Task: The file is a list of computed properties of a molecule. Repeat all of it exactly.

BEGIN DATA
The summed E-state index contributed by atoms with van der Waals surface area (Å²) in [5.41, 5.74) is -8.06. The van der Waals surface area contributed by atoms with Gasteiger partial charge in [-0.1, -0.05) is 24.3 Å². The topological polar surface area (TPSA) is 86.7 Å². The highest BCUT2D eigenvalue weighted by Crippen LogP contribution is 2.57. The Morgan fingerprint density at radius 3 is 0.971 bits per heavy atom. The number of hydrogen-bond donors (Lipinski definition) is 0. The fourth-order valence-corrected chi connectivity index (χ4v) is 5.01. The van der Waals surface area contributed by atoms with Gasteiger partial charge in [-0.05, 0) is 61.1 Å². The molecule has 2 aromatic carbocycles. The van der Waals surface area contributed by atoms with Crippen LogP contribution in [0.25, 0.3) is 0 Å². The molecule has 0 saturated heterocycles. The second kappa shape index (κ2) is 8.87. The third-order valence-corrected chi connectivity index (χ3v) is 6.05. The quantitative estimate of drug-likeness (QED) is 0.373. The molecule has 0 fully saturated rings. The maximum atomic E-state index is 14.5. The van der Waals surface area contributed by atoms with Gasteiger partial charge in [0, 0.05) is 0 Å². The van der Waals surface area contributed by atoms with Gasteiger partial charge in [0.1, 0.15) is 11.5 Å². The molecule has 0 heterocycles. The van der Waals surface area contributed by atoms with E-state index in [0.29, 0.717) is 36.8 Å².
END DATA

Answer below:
The summed E-state index contributed by atoms with van der Waals surface area (Å²) in [5.41, 5.74) is -8.06. The van der Waals surface area contributed by atoms with Gasteiger partial charge in [-0.1, -0.05) is 24.3 Å². The topological polar surface area (TPSA) is 86.7 Å². The highest BCUT2D eigenvalue weighted by Crippen LogP contribution is 2.57. The Morgan fingerprint density at radius 3 is 0.971 bits per heavy atom. The number of hydrogen-bond donors (Lipinski definition) is 0. The fourth-order valence-corrected chi connectivity index (χ4v) is 5.01. The van der Waals surface area contributed by atoms with Gasteiger partial charge in [-0.05, 0) is 61.1 Å². The molecule has 2 aromatic carbocycles. The van der Waals surface area contributed by atoms with Crippen LogP contribution in [0.25, 0.3) is 0 Å². The molecule has 0 saturated heterocycles. The second kappa shape index (κ2) is 8.87. The third-order valence-corrected chi connectivity index (χ3v) is 6.05. The quantitative estimate of drug-likeness (QED) is 0.373. The molecule has 0 fully saturated rings. The maximum atomic E-state index is 14.5. The van der Waals surface area contributed by atoms with Gasteiger partial charge in [0, 0.05) is 0 Å². The van der Waals surface area contributed by atoms with Gasteiger partial charge in [0.1, 0.15) is 11.5 Å². The molecule has 0 heterocycles. The van der Waals surface area contributed by atoms with E-state index in [0.29, 0.717) is 36.8 Å².